A man was burnt to death in his son’s house early yesterday morning at Timehri.

According to reports reaching Stabroek News, 54-year-old Adam Shaw was trapped in the house at Lot 118 Timehri Public Road when it went up in flames around 2:45 am.

According to Shaw’s son, Irfan Shaw, his father has been living in the house for approximately four months. His father who used to live on his own, suffered from seizures, and so he decided to move him to his home.

“My grandfather gave me the house several years ago when I de get marry and because he (the father) does suffer from seizure, and plus he’s an alcoholic, so I brought him to live here for the past four months, and I moved to my girl and let him live alone,” Irfan related.

Adam Shaw

He explained that around 2:30 am yesterday, he received a call from his sister-in-law, who lives in another house on the same lot, stating that his home was on fire and his father was trapped inside.

“I rush from where I went, and I come and I see my dad by the grill holding on in the corner, and he was locked inside. He had the key in his hand at the spot, and he was trapped inside,” the man said, his eyes welling up with tears as he recalled the incident.

“I said dad give me the key, let me open the grill for you, and he grabbed my hand and said `son, no’ and he pulled back and the key dropped, and because of the heat and the heavy flames I couldn’t pick it up and I had to watch him die. I had to watch my father get burn up and there was nothing I could’ve done,” the l emotionally-distraught Irfan related to Stabroek News.

What was already a terrifying morning only became worse, as the man recalled that he had to watch the lifeless body of his father continue to burn, since it took the fire service, which he said is located some five minutes away from his home, some 30 minutes to arrive on the scene.

“We weren’t getting on to them when we were calling, and is my brother had to take his bus and go to them, and escort them straight here and even when they reach they didn’t have any water, and had to use from our vat,” Irfan said, while stating that he is of the opinion that if the fire service had responded quicker they would’ve been able to save his father.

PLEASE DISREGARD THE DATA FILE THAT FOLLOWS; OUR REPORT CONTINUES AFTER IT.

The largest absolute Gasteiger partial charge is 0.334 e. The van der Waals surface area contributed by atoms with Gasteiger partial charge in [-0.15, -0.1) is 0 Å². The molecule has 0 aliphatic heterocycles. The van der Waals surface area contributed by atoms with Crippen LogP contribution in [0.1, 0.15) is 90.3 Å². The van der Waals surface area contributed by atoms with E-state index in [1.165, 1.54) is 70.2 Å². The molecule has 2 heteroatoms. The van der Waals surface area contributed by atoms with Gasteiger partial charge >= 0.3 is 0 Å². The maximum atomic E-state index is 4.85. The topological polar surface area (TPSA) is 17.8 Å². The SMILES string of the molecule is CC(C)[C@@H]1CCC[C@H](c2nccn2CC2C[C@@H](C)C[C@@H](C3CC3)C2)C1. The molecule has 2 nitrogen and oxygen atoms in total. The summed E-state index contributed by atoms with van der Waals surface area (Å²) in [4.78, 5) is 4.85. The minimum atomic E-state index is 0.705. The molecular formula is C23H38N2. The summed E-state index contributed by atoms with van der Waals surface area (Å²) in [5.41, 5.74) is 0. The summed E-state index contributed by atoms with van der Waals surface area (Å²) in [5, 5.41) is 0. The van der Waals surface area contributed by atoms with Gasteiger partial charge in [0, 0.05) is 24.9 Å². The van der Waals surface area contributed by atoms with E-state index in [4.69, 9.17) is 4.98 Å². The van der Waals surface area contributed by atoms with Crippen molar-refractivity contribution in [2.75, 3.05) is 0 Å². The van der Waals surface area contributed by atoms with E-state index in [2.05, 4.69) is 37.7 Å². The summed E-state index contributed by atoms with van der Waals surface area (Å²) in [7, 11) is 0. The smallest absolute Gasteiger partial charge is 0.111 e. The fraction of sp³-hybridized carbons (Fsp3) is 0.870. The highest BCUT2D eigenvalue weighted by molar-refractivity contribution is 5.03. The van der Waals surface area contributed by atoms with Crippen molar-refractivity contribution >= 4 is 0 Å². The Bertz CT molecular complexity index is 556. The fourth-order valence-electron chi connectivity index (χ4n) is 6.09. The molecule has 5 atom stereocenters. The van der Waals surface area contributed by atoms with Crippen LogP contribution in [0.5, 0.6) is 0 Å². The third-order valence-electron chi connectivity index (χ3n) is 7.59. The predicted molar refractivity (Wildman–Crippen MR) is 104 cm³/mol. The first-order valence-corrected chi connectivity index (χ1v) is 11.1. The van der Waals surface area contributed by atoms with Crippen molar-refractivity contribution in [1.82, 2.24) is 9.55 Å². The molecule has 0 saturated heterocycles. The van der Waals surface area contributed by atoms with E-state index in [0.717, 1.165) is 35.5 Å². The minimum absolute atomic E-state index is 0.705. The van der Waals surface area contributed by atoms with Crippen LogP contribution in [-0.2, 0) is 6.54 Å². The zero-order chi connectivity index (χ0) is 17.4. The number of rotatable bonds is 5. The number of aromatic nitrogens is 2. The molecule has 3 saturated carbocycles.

The charred remains of the house and office.

He explained that before he arrived on the scene several neighbours had tried to break the grill in a bid to assist his father but they were unable to, because of the heat.

According to Shaw’s father, who lives in the house next to him, he was awoken by noises and when he rushed outside he saw his grandson’s house on fire. “By the time we rush out you couldn’t go close to the house, because the heat and fire already big, big and everywhere start to burn up,” he recalled.

In terms of the origin of the fire, Irfan related that he is unsure of how it might have started but according to the information he was able to gather, Shaw, who was often drunk, went around declaring that he was going to set the house afire.

Part of the business’ quarantine zone that was destroyed by the fire.

“When my sister-in-law de call she told me that it was he [Shaw] that was burning the house down and he stuck inside, and I guess that’s how it started. He was saying stuff like he would burn the place down because he was drunk and wasn’t getting his way. He had some intention, but I don’t see why he would want to, or how he was trapped,” Irfan related.

The entire building which also housed the main office for Guyana Wildlife Trappers and Exporters, a business Irfan runs with his grandfather, was completely destroyed, along with the quarantine zones where the wildlife was normally kept.

Fortunately, there were no animals in the zones at the time.  However, Irfan says he is unable to estimate the cost of what was lost in the fire.

 

 

 

 

 

 

 

 

 

 

 

 

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